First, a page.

FOR centuries, he has been known to nationalists as a patriot who tried to save Scotland from the infamous sell-out by the "parcel of rogues" who signed up to the Act of Union in 1707.
Lord Belhaven was chosen as one of the "Voices of Scotland" after the re-establishment of the Scottish Parliament for his stirring words in one of its last debates nearly three centuries before.
But new historical research has unmasked Belhaven and other leading campaigners who said "no" to the Union as being just as self-interested as their reviled political opponents.
In 1705, Belhaven wrote to Sidney Godolphin, the English Lord High Treasurer, offering to join Scotland and England in political union in exchange for a position of power in the new regime for his political allies, including the Duke of Hamilton.
Professor Christopher Whatley, of Dundee University’s history department, is writing a book called The Scots and the Union, to be published in 2006 ahead of the 300th anniversary.
As he carried out research, he found some of the anti-Union figures were not quite the nationalist heroes they had been made out to be.
"The politicians of whom I’m less respectful of now are the opposition politicians, who we have tended to hail as patriots," Prof Whatley said. "Lord Belhaven in 1706 made a great speech against the Union which is still quoted and revered by nationalists. But Belhaven and the Duke of Hamilton, the leader of the opposition, were until some time up to 1705 perfectly prepared to go for the Union had they been offered positions. The idea of Lord Belhaven being a Scottish patriot needs to be taken with a pinch of salt."
In January 1705, Belhaven wrote to Godolphin strongly suggesting he would support a Union if political allies like the Duke of Hamilton were appointed as Scottish commissioners on the team to hammer out the details of the act.
In the letter, he said: "I doe not see how we can shun the entering upon a treaty with England if it be resolved upon by her Majestie and the two houses. As for the successe of a treaty I am not yet able to give my sentiments in particulars, yet in generall I think ther will not be found so great difficulties ... but much of this depends upon the right concerting of affairs that persons of integrity and who dessine the peace of Brittain, of both nations may be imployed as commissioners."
He tries to address concerns that the people he is seeking to have appointed to political office might not be the obvious candidates: "If I should say those persons seem not to be fitt instruments to carrie on a treaty acceptable to this nation bot I declair to your Lordship that if my small experience in the concerns of my country could bring me to be of opinion that they would be the fittest persons for doeing so good a work I should most heartily petition for them to be imployed."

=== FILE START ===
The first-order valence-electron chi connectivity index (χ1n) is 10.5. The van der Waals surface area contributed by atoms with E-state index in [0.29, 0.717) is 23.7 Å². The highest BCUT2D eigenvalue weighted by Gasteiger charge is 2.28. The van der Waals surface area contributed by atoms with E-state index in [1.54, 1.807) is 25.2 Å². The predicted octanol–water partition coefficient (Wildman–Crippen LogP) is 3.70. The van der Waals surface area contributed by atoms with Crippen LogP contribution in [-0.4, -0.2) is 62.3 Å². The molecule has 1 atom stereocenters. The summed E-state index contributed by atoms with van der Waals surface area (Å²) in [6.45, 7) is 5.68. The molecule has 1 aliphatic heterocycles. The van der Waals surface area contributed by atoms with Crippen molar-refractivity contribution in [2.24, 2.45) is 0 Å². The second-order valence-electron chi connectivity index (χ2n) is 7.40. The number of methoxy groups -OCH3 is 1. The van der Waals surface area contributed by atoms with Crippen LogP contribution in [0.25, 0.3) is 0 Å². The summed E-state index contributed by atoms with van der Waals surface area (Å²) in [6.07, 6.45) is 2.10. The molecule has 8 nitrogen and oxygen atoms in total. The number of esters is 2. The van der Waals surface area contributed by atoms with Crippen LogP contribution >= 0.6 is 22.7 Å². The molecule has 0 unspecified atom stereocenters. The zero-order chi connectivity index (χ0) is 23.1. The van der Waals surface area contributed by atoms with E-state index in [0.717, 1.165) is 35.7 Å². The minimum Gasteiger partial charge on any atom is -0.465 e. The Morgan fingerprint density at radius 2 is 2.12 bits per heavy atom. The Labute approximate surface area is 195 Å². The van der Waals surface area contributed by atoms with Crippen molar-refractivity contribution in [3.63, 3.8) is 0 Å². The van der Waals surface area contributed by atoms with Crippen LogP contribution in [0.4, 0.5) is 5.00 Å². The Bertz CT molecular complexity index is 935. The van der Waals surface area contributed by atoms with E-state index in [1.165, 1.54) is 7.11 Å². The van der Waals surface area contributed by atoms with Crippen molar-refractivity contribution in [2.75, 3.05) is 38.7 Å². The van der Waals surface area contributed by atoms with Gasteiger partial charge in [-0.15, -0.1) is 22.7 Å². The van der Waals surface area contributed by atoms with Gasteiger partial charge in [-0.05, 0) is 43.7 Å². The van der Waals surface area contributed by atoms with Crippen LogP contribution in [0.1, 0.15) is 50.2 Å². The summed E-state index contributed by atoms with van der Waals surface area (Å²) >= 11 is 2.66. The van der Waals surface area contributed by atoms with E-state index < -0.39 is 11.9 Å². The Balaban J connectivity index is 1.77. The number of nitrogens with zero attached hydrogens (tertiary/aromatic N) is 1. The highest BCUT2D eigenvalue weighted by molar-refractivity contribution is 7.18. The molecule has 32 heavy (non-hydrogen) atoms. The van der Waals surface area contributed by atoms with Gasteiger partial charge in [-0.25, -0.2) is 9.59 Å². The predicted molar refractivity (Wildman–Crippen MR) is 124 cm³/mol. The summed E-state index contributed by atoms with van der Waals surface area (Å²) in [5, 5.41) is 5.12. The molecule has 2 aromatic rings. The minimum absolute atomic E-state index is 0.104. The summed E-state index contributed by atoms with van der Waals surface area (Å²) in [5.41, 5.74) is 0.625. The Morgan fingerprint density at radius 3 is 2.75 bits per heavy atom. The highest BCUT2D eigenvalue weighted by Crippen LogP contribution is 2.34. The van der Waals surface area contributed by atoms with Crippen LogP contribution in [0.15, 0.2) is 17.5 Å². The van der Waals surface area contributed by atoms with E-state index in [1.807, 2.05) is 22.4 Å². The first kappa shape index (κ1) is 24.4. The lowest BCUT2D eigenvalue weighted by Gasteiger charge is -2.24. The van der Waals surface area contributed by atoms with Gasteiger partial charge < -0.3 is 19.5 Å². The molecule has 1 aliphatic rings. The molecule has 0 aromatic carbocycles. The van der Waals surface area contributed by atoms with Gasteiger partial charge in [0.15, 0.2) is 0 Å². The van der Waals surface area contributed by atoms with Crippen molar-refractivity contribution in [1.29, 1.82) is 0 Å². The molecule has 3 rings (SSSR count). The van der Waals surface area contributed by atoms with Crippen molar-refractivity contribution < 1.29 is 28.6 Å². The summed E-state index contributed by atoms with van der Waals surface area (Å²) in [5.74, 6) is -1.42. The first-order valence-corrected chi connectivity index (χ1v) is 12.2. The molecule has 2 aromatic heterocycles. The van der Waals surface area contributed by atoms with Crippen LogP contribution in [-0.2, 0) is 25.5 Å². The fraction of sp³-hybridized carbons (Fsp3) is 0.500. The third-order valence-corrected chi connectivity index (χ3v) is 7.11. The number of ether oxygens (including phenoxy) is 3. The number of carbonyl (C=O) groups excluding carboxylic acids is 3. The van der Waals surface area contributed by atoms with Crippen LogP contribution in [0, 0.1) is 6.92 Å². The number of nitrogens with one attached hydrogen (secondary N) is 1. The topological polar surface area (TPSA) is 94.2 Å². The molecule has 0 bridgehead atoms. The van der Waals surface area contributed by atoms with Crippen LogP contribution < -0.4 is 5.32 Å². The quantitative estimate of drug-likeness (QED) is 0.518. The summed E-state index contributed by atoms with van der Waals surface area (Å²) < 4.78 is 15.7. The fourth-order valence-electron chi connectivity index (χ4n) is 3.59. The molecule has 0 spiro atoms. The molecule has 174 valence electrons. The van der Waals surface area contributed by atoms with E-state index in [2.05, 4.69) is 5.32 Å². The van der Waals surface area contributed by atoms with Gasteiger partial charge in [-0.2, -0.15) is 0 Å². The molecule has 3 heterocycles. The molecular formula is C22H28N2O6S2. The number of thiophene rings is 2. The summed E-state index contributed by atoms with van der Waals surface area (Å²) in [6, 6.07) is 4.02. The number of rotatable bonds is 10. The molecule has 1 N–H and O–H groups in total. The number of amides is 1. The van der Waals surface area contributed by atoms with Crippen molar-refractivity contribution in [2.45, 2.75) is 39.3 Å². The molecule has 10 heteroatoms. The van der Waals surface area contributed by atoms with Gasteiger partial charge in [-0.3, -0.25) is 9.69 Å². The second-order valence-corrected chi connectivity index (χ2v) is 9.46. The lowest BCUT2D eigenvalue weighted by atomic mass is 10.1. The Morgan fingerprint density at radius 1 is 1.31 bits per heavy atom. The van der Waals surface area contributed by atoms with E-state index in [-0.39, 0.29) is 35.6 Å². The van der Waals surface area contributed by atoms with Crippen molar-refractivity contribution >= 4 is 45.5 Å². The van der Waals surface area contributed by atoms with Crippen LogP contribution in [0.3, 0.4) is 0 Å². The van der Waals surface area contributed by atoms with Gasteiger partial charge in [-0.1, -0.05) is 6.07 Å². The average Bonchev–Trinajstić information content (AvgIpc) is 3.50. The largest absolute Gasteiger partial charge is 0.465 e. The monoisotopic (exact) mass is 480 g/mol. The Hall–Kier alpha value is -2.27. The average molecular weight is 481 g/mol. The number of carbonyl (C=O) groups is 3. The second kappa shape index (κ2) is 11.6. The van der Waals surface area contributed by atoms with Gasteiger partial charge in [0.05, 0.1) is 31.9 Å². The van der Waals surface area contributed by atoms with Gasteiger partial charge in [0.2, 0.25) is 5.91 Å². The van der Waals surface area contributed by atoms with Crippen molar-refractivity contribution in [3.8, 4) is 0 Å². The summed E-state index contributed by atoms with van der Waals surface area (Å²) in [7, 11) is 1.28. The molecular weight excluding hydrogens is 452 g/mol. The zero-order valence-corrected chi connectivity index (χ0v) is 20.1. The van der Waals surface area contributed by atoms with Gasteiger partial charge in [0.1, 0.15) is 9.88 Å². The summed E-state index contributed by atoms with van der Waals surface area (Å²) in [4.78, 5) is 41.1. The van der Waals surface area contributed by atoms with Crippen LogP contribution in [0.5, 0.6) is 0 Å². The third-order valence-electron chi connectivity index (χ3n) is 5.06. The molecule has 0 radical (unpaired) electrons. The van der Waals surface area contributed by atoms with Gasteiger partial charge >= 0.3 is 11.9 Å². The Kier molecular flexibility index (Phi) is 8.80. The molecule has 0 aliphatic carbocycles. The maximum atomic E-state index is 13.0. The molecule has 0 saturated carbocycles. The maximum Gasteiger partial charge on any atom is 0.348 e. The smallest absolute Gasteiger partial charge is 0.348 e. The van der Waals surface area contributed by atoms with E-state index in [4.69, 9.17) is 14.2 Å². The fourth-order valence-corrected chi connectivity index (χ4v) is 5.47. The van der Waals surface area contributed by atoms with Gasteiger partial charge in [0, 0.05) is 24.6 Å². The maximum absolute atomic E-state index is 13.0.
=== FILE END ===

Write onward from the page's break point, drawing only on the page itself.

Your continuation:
In December of the previous year, the Duke of Hamilton, who had considerable estates in England, had written to Belhaven saying: "They ar not good Brittains who would make a treatty difficult, and when wee are heard and understood I hope wee shall not appear unreasonable."
Prof Whatley said there had been a tendency to dismiss the pro-Union faction "as being wholly venal, interested in position and place and pensions". He added: "I think there are some rogues, but not a parcel - there’s a packet of rogues. It seems to me that, if you like, the thinking classes - thoughtful individuals thinking about Scotland’s condition and future - were more inclined to be pro-Union. They perhaps weren’t exactly hugely enthusiastic about that but there were several who were."
Prof Whatley said his research had led him to believe religion played a bigger role in the Union than he previously thought.
"I was somebody who took the view, and I’m associated with the view, that it was economic needs of a poor Scotland that forced the Union. I still think that’s true," he said. "What we see here is a hugely ambitious political class, but that ambition isn’t matched by achievement, largely because of the world situation. The world is dominated by large political powers with big navies - England, France and the Netherlands.
"What’s coming through that’s new for me is the importance of Presbyterianism as a factor. There are moderate Presbyterians convinced that a Protestant Britain is what they need to support a very insecure Church of Scotland.
"There was actually a demand in 1689 for an incorporating union from the Scottish estates, Scottish parliament. It was about the defence of the Church of Scotland of Protestantism against the great Catholic powers."
However, he said that hardline Church of Scotland members, like the Covenanters, were fiercely anti-Union and had there been a referendum on the issue, the idea would have been rejected: "There’s no doubt Scotland would have been opposed if you’d had a mass democracy like we have today. There are literally hundreds of petitions against it."
SNP leadership contender Mike Russell sat on the committee that chose Lord Belhaven to be one of the Voices of Scotland because of his stirring words against the Union. A quote from his speech in the Act of Union debate in 1707, which was chosen to be written on the hoardings surrounding the new Holyrood parliament building, said: "I see a free and independent kingdom delivering up that which all the world has been fighting for … to wit, a power to manage their own affairs by themselves."
Mr Russell said Lord Belhaven was seen as a heroic figure "in so far as there are heroes of that time, absolutely".
"There are a number of people who regarded the Union as a bad thing to happen who have always been interesting to the SNP," Mr Russell said.
He thought it a "great pity" that Belhaven was not quite the man of principle he had appeared to be. "I think this will be a disappointing piece of information, a lot of people will find it a little sad."